Some Origins of Biotechnology


Oct 23, 2013 (4 years and 6 months ago)



Some Origins of Biotechnology

Prof. R.K. Finn, School of Chemical Engineering, Olin Hall, Cornell University, Ithaca, N.Y.

5201, USA

On the occasion of Professor A. Fiechter’s 65

birthday it is appropriate to reflect on
developments in biotechnology over the past fifty years. It was in 1940

41 that Florey,
Chain and their collaborators demonstrated the full therapeutic value of Fleming’s
enicillin [1]. Thereby was ushered in the

age of antibiotics
» and with it

a fermentation industry capable of maintaining strict aseptic conditions on
a large scale in stirred, aerated tanks. This short discourse sets down in chronological order
some events and achievements of

modern biotechnology from its beginnings, with the
production of antibiotics in the early forties, to the advent of the
new biotechnology

genetically engineered cells in the mid

Earlier r

From our vantage point fifty years later is it difficult to appreciate the radical implications of the
submerged culture of molds. The basis for this methodology was laid by Kluyver and his student

in their 1933 paper from Delft on the use of shake

flasks for physiological studies [2].
Nevertheless there was grave doubt that sterile air and sterile seals on rotating shafts could be
maintained over week

long periods on an


not just in the controlled environment
of the laboratory. Cons
equently surface culture continued in use during the first three years of
penicillin production in the United States; it was simply an extension of the method used for
citric acid production.

Prior to this time, the only experience in deep tanks had been
with fermentations to make
alcoholic beverages, baker’s yeast, or lactic acid. None of these required more than
pasteurization of the mash and steaming of the equipment. The sole exception was in the
manufacturing of acetone and butanol by solventogenic

species, where phage
infections had nearly proved disastrous. That industry was able to recover however by
establishing strict asepsis; and since the fermentations did not require either aeration or agitation
this was relatively easy to accomplis

Equally important, as a deterrent to developing a modern fermentation industry, was the
widespread view that
once their chemical structure was known, most natural products would be
more economically synthesized by organic chemists than by microorganism
s. Precedent had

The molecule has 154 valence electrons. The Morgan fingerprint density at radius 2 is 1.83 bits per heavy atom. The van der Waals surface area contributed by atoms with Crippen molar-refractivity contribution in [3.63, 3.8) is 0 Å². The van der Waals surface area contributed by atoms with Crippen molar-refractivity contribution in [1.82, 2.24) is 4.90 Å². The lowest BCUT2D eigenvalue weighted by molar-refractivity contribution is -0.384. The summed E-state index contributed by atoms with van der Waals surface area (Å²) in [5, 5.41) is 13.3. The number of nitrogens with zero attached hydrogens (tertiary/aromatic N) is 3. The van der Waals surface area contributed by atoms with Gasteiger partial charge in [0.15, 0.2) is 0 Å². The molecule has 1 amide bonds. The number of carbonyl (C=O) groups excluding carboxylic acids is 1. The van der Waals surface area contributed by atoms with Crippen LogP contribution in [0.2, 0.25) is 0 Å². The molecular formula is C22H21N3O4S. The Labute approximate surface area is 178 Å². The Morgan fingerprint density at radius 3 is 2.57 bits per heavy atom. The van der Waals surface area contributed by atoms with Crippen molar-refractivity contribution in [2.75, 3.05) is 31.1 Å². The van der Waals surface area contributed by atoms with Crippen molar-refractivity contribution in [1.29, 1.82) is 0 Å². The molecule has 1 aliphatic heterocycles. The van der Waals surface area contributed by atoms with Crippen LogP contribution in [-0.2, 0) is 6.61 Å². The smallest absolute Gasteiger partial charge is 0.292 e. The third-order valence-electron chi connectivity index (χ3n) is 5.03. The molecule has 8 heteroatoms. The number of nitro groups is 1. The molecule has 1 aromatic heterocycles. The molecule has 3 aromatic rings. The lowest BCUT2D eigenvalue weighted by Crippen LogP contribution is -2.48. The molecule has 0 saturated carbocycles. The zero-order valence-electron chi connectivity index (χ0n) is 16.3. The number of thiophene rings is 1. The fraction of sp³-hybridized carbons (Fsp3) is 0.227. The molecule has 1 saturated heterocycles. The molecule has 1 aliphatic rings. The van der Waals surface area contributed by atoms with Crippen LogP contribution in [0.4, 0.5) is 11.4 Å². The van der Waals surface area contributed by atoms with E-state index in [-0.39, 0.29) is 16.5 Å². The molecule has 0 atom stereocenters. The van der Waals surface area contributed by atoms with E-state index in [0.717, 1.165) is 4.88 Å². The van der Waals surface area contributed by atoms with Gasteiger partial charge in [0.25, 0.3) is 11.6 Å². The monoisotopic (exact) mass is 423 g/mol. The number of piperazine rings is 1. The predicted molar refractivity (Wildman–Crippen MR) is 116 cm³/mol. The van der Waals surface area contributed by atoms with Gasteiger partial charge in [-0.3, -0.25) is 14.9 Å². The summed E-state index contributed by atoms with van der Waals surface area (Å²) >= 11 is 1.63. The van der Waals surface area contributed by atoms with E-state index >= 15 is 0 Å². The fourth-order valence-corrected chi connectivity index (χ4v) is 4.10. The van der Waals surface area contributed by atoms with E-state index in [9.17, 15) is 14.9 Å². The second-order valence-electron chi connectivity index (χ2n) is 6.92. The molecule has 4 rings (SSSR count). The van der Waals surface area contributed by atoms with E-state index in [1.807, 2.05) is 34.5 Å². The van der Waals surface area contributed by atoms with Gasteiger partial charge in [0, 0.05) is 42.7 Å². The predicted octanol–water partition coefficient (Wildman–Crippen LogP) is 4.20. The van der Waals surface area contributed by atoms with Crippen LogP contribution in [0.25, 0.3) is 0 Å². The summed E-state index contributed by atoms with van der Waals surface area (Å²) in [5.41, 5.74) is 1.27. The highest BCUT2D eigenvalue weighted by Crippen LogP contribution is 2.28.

been established not only with the popular sulfa drugs but also
with the various vitamins:
thiamine, pan
tothenate, ascorbic acid, even the relatively complex molecule of riboflavin.

The f


of pen

was followed

rapidly by that of streptomycin. Although the
Waksman patent was not issued until 1948 [3], production of streptomycin was already in full
swing from the Merck plant, built in Elkton, Virginia. Figures for 1947 to 1949 are shown in
Table 1.

Table 1:
Production of Penicillin and Streptomycin in kg from 1947 to 1949 in the United States

US Dept of Commerce).








24 856

9 676

57 513

37 709

80 078

83 699

Other antibiotics also became prominent during this period: chloromycetin, aureomycin from
Lederle Laboratories, bacitracin, neomycin, polymyxin. Tetracycline itself was not approved for
use until 1953.

An important development for establishing the validit
y of microbial technology was the
discovery of vitamin B
12 in 1948. It was not only of therapeutic value in treating pernicious
anemia, but turned out to be the long
sought animal protein factor (APF) and attained
widespread use in animal feeds. By 1952 t
he total sales (of 61 pounds, all produced by
fermentation) amou
nted to over $5.5 million [4].

Traditional fermentations waned during these years, especially as the petrochemical industry
developed. Thus the raw material for production of acetone/butanol w
as shifted from molasses to
grain, and feed
grade riboflavin from the fermentation residues became almost more valuable
than the solvents themselves.

During most


the forties, research and
development on the fermentations was conducted by
biologists. Ch
emical engineers were restricted to working on methods for recovery and
purification, despite growing recognition that submerged cultivation

of cells involved numerous
aspects of heat and mass transfer. In 1944